Beyond the faster-is-slower effect
IM Sticco and FE Cornes and GA Frank and CO Dorso, PHYSICAL REVIEW E, 96, 052303 (2017).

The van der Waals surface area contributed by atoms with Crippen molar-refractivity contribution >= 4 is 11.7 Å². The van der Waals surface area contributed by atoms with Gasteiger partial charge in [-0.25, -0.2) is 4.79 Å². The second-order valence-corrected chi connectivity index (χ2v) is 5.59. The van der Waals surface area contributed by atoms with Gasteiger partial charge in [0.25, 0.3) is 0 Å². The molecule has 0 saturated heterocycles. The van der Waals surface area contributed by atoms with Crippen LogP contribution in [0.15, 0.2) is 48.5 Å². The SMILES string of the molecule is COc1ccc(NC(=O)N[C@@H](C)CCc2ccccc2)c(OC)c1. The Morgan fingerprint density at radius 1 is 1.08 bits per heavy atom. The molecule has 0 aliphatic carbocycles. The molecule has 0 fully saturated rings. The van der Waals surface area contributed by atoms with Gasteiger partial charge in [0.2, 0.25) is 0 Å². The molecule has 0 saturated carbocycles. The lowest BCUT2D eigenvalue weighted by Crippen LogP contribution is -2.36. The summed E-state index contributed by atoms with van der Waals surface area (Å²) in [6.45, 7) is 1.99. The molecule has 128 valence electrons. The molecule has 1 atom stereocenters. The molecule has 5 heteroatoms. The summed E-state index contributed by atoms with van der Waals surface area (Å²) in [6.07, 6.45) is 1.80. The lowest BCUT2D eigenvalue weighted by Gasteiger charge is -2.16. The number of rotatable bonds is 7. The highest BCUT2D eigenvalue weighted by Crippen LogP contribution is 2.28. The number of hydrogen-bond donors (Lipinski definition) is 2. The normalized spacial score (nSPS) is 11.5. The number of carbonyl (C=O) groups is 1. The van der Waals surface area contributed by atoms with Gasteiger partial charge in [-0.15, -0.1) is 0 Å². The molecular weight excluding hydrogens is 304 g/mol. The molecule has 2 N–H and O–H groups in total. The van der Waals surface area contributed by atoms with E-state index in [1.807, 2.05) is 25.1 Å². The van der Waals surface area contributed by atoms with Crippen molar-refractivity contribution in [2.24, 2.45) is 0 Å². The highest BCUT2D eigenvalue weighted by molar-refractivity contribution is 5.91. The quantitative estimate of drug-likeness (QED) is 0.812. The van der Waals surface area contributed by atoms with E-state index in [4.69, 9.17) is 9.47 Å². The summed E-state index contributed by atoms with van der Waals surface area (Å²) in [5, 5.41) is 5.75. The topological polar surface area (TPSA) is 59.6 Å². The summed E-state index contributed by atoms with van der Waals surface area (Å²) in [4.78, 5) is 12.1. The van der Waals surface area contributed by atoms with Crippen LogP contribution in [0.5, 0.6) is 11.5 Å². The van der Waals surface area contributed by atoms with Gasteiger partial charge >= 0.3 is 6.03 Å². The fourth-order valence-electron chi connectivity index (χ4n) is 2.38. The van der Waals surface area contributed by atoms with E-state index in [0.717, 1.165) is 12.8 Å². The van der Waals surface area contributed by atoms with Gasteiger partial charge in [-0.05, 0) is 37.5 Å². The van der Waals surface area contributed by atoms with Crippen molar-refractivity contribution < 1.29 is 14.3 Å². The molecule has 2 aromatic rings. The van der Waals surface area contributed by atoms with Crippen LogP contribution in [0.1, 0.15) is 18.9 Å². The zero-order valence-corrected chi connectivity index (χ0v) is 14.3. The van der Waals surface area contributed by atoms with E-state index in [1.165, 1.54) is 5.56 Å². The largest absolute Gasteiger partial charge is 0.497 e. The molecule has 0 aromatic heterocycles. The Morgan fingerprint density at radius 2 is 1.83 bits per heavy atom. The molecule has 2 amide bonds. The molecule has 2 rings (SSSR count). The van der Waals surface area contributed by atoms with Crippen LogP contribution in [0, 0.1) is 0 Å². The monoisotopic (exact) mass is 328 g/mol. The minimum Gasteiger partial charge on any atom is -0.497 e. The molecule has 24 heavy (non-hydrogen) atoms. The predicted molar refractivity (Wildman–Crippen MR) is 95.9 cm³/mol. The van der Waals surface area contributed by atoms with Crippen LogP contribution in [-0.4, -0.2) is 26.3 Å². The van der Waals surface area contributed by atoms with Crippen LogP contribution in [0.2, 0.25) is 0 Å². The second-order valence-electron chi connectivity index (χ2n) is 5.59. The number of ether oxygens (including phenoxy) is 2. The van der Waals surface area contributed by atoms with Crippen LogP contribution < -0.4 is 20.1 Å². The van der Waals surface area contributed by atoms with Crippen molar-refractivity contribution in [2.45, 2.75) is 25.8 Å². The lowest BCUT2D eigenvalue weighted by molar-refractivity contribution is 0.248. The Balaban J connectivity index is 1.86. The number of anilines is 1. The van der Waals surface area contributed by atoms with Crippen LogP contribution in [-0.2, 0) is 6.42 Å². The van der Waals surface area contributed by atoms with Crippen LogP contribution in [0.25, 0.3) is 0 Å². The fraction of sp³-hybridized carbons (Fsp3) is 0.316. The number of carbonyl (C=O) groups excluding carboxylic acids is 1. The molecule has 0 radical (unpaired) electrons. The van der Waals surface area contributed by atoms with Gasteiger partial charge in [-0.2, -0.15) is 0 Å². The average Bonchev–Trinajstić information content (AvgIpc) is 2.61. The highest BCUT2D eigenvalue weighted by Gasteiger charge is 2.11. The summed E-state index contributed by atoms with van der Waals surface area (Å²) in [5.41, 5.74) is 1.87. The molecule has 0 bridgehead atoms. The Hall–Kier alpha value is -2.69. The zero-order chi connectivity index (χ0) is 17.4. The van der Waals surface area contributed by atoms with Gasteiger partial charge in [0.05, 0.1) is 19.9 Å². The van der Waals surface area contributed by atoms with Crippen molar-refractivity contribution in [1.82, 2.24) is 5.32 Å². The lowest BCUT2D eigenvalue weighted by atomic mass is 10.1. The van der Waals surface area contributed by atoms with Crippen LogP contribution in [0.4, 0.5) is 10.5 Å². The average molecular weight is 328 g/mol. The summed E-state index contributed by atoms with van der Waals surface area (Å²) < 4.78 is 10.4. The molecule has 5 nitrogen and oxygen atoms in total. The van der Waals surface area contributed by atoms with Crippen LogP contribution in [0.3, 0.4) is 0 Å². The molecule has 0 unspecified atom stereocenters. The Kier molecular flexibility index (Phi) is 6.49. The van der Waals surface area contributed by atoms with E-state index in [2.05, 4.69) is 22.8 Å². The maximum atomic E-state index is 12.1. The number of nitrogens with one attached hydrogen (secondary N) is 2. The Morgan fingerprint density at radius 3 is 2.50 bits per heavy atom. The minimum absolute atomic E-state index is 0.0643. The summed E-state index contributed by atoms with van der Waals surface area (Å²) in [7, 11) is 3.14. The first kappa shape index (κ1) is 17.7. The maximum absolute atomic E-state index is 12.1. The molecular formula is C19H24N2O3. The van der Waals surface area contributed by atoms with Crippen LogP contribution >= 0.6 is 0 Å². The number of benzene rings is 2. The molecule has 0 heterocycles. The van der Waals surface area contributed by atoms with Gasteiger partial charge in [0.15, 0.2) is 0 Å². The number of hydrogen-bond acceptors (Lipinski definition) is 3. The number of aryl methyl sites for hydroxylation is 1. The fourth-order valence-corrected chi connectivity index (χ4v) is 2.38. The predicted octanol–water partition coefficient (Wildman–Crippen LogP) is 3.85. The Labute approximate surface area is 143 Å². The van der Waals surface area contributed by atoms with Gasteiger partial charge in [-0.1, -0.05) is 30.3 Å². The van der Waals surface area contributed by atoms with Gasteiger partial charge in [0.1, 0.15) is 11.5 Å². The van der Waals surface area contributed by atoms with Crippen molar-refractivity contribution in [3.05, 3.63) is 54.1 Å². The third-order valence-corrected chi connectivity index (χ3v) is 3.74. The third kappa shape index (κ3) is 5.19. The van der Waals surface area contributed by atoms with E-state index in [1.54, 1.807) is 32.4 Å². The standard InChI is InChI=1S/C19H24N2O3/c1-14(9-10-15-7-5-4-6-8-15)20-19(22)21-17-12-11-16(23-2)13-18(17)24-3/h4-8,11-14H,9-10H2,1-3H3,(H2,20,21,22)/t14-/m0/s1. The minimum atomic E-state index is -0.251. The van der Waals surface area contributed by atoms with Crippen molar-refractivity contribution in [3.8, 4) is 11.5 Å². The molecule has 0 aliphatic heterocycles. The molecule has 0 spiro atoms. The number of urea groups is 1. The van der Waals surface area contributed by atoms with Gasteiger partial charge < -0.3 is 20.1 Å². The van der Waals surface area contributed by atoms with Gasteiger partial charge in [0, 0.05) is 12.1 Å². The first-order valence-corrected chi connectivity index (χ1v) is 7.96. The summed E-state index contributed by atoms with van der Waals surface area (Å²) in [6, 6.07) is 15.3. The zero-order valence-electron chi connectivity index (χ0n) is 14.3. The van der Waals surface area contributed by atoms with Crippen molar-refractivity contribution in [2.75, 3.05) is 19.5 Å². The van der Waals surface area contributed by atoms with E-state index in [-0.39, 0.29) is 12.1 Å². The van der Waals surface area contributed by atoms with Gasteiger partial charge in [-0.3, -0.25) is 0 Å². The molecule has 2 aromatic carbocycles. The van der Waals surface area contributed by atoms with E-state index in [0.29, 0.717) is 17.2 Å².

The "faster-is-slower" effect arises when crowded people push each other to escape through an exit during an emergency situation. As individuals push harder, a statistical slowing down in the evacuation time can be achieved. The slowing down is caused by the presence of small groups of pedestrians (say, a small human cluster) that temporarily block the way out when trying to leave the room. The pressure on the pedestrians belonging to this blocking cluster increases for increasing anxiety levels and/or a larger number of individuals trying to leave the room through the same door. Our investigation shows, however, that very high pressures alter the dynamics in the blocking cluster and, thus, change the statistics of the time delays along the escaping process. A reduction in the long lasting delays can be acknowledged, while the overall evacuation performance improves. We present results on this phenomenon taking place beyond the faster-is-slower regime.
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